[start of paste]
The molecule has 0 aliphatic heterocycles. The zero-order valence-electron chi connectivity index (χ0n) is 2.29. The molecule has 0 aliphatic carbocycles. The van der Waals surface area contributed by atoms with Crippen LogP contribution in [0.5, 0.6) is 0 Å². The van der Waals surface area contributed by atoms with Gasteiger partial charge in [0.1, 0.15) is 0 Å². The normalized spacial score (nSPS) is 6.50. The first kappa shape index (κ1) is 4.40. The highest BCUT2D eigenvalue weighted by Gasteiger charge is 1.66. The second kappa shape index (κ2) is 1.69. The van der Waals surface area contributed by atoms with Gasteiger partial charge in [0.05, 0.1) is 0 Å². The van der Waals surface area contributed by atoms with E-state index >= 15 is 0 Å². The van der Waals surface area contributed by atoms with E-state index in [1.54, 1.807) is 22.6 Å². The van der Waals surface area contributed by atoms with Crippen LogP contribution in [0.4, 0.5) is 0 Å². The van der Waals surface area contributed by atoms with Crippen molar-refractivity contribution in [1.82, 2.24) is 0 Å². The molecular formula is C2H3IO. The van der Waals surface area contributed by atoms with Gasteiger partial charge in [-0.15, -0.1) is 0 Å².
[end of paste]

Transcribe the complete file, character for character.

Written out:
The molecule has 0 aliphatic heterocycles. The zero-order valence-electron chi connectivity index (χ0n) is 2.29. The molecule has 0 aliphatic carbocycles. The van der Waals surface area contributed by atoms with Crippen LogP contribution in [0.5, 0.6) is 0 Å². The van der Waals surface area contributed by atoms with Gasteiger partial charge in [0.1, 0.15) is 0 Å². The normalized spacial score (nSPS) is 6.50. The first kappa shape index (κ1) is 4.40. The highest BCUT2D eigenvalue weighted by Gasteiger charge is 1.66. The second kappa shape index (κ2) is 1.69. The van der Waals surface area contributed by atoms with Gasteiger partial charge in [0.05, 0.1) is 0 Å². The van der Waals surface area contributed by atoms with E-state index >= 15 is 0 Å². The van der Waals surface area contributed by atoms with E-state index in [1.54, 1.807) is 22.6 Å². The van der Waals surface area contributed by atoms with Crippen LogP contribution in [0.4, 0.5) is 0 Å². The van der Waals surface area contributed by atoms with Crippen molar-refractivity contribution in [1.82, 2.24) is 0 Å². The molecular formula is C2H3IO. The van der Waals surface area contributed by atoms with Gasteiger partial charge in [-0.15, -0.1) is 0 Å².